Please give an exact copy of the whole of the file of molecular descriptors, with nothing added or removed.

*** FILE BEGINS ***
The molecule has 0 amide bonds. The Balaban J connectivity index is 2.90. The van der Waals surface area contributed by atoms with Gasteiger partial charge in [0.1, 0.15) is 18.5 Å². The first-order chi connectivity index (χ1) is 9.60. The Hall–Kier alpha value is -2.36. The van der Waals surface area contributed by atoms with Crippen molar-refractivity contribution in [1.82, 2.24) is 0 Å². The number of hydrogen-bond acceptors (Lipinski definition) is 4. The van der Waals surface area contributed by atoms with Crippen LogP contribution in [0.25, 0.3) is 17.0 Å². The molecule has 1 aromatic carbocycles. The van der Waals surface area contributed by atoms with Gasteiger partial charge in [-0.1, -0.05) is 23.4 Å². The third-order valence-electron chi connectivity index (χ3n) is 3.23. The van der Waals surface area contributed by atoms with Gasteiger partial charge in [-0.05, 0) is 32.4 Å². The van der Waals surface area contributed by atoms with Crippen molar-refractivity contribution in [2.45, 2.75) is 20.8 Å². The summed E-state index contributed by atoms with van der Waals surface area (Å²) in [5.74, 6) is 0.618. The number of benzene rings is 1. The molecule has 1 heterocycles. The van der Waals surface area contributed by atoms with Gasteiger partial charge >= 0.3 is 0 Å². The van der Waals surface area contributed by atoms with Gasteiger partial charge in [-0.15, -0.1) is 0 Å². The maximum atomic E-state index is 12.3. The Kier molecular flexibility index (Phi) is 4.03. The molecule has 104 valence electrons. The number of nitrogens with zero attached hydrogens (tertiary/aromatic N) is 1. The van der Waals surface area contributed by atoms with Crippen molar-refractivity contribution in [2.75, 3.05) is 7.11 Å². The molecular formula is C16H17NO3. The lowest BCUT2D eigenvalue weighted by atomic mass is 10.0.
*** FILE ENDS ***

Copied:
The molecule has 0 amide bonds. The Balaban J connectivity index is 2.90. The van der Waals surface area contributed by atoms with Gasteiger partial charge in [0.1, 0.15) is 18.5 Å². The first-order chi connectivity index (χ1) is 9.60. The Hall–Kier alpha value is -2.36. The van der Waals surface area contributed by atoms with Crippen molar-refractivity contribution in [1.82, 2.24) is 0 Å². The number of hydrogen-bond acceptors (Lipinski definition) is 4. The van der Waals surface area contributed by atoms with Crippen LogP contribution in [0.25, 0.3) is 17.0 Å². The molecule has 1 aromatic carbocycles. The van der Waals surface area contributed by atoms with Gasteiger partial charge in [-0.1, -0.05) is 23.4 Å². The third-order valence-electron chi connectivity index (χ3n) is 3.23. The van der Waals surface area contributed by atoms with Gasteiger partial charge in [-0.05, 0) is 32.4 Å². The van der Waals surface area contributed by atoms with Crippen molar-refractivity contribution in [2.45, 2.75) is 20.8 Å². The summed E-state index contributed by atoms with van der Waals surface area (Å²) in [5.74, 6) is 0.618. The number of benzene rings is 1. The molecule has 1 heterocycles. The van der Waals surface area contributed by atoms with Gasteiger partial charge >= 0.3 is 0 Å². The van der Waals surface area contributed by atoms with Gasteiger partial charge in [-0.15, -0.1) is 0 Å². The maximum atomic E-state index is 12.3. The Kier molecular flexibility index (Phi) is 4.03. The molecule has 104 valence electrons. The number of nitrogens with zero attached hydrogens (tertiary/aromatic N) is 1. The van der Waals surface area contributed by atoms with Crippen molar-refractivity contribution in [2.75, 3.05) is 7.11 Å². The molecular formula is C16H17NO3. The lowest BCUT2D eigenvalue weighted by atomic mass is 10.0.